Thursday, March 22, 2007

NSW Election

Four years have slipped by since we last trudged off to the NSW polls to wrangle over the question of a lesser evil. Its always painful, but I can’t actually recall a NSW State election in which we didn’t know the outcome well in advance.

I’m not sure when a Liberal, National or Coalition Government last won a State or Territory election in Australia. However, I’m fairly confident that it has not happened this century (its nice to be able to make such wild and sweeping statements in the first decade!).

The 2003 NSW election was a landslide victory to Labor with 55 of the 93 lower house seats. The Liberal/National Coalition won 32 seats with the remaining six going to independents.

The NSW Labor Government have faced a number of crisis moments and much lingering dissatisfaction during the last 12 months. The Cross City Tunnel debacle was arguably Iemma’s first crisis, closely followed by the outcry against the unpopular seawater desalination plant that his Government is so determined to build, -rain or no rain.

Against this background, Debnam must have felt that he was at least in the race. However, his first problem was getting noticed. For months, he seemed to be jumping up and down on the sideline screaming ‘look at me! look at me!’. When nobody did, he took the matter into his own hands to make some press for himself any way he could.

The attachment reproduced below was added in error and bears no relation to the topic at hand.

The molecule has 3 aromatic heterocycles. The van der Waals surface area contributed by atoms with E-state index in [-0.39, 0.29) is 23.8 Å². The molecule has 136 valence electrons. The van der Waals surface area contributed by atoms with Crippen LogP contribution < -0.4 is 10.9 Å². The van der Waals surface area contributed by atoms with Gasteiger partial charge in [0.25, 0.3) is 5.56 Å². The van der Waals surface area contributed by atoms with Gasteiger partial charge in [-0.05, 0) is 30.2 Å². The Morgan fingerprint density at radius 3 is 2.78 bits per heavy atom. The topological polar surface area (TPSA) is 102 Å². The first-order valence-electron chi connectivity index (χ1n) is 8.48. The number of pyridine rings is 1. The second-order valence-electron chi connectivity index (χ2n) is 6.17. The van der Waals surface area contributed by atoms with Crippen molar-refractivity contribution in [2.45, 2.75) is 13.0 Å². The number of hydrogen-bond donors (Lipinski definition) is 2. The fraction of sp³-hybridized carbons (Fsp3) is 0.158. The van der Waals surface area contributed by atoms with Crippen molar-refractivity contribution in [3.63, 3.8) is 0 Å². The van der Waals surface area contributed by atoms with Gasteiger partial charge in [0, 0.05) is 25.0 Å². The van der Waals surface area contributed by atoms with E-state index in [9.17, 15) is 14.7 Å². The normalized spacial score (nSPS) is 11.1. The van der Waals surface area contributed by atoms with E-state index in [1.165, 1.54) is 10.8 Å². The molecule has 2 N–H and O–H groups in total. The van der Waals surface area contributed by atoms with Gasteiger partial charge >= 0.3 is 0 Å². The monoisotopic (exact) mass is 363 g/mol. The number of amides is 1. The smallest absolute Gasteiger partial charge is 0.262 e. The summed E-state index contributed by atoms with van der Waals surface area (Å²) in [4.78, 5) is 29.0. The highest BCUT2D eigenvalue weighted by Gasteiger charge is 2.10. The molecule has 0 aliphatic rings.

Soon after the Cronulla riot, Debnam found a TV camera to glare into and promise that on “Day 1” of his Government he would arrange for the NSW Police to round up “200 Middle Eastern thugs” and “charge them with anything”. It certainly worked in terms of attracting media attention. However, I suspect that Debnam overestimated the degree of reactionary xenophobia in NSW and probably lost more votes than he gained.

Once the election campaign began in earnest, Debnam played what was clearly his strongest card in the first hand. He read the opinion polls and saw that a strong water recycling policy would trump Labor’s contentious desalination plant. He played it reasonably safely, but promised that under extreme conditions, he would “flick the switch” to divert a miniscule amount of highly purified recycled water into Prospect Reservoir. As planned, the very suggestion of potable water recycling generated headlines in all the major papers.

The opinion polls responded in earnest. Consider this article from the Sydney Morning Herald last month:

Recycled water still the way to a voter's heart
Anne Davies State Political Reporter
February 28, 2007

THE Coalition's plan to recycle sewage and other waste water to boost Sydney's drinking water supplies is still more popular than Labor's desalination plant, according to a Herald/ACNielsen poll.

The poll, taken last weekend, found that 64 per cent supported desalination, while 75 per cent supported recycling.

Respondents to the NSW-wide poll were specifically told that recycled water would include recycled sewage.

The questioners asked: "Thinking about increasing NSW water supplies, one option is to treat sewage and other waste water. This recycled water would be safe for drinking and other household purposes. Do you support or oppose the introduction of recycled water to supplement the NSW water supply?"